“It's not one single trauma, it’s hundreds of traumas”

New films highlight mental health crisis among refugees and asylum seekers

Asylum seekers on a small boat (Credit: geralt)

Asylum seekers on a small boat (Credit: geralt)

Policies aimed at addressing the migrant crisis need to take into account the serious mental health issues faced by refugees and asylum seekers, say researchers at the University of Cambridge as they launch two films highlighting the plight of migrants and possible policy options to support them.

The team, from the Research for Health in Conflict project, say that migrants need equitable access to health services, but warn that policymakers need to ensure that local populations are not disadvantaged as a consequence. However, if correctly developed and implemented, policies could provide a ‘win-win’, helping improve their health and wellbeing while allowing skilled migrants – displaced medics and nurses, for example – to reduce the shortage of frontline staff in the NHS.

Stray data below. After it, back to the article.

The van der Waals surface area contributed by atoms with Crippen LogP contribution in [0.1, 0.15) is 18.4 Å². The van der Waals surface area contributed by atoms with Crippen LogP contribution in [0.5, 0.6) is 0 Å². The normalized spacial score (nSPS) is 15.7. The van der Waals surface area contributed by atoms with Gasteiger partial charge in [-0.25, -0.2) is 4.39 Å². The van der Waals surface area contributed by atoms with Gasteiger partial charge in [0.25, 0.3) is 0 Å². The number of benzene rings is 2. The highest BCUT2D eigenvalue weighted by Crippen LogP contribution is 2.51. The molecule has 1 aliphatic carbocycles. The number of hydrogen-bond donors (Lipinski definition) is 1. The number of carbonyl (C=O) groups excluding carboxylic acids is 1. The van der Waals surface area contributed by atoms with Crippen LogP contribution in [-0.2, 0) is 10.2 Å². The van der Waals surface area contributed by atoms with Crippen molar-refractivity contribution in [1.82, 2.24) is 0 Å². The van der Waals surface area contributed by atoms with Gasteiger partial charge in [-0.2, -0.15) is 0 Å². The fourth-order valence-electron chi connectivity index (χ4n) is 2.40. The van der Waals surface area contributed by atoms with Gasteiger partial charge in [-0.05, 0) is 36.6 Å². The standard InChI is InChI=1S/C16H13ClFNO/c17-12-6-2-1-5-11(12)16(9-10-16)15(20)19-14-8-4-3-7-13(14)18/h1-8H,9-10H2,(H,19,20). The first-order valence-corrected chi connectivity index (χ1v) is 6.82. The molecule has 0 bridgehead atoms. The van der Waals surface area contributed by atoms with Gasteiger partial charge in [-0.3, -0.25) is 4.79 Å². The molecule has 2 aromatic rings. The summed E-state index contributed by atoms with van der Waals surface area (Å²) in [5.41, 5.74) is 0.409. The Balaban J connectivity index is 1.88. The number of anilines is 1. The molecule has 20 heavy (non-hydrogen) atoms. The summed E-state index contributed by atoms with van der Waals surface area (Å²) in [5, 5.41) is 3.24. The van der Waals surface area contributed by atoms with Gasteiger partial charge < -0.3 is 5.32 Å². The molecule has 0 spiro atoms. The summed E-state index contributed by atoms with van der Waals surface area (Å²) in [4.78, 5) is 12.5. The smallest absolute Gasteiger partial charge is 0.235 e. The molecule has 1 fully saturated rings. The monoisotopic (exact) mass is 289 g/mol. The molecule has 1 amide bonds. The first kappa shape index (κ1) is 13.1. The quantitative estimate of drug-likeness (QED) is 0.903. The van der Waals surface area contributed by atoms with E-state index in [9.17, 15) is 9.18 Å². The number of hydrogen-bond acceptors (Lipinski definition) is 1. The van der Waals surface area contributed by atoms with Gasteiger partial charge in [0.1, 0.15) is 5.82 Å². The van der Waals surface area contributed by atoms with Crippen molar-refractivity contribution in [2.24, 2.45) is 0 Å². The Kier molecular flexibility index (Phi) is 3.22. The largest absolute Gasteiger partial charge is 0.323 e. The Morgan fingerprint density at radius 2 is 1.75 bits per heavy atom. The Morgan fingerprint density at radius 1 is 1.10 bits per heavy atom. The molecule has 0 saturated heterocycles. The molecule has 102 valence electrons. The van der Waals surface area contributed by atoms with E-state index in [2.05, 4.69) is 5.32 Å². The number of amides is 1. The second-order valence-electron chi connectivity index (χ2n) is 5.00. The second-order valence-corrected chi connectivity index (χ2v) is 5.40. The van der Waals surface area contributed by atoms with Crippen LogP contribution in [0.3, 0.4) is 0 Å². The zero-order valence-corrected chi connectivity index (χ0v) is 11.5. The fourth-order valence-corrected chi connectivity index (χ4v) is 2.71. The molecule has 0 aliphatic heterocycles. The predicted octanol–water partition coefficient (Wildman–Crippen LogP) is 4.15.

According to the United Nations, one in eight people across the world – an estimated one billion people – are on the move. Of these, one in 10 (equivalent to 100 million people by the end of May 2022) has been displaced due to armed conflict and climate change. Survival migration and population displacement are only set to worsen in coming years due to climate change, conflict, and economic crises.

Earlier this year, researchers from the University of Cambridge and King’s College London convened a series of workshops aimed at exploring how to improve mental health services for refugees and local populations at risk in the UK. These brought together academics, representatives from the government, NHS and the UN’s refugee agency UNHCR, together with international non-governmental organisations (NGOs), frontline public health services in the UK, and refugees.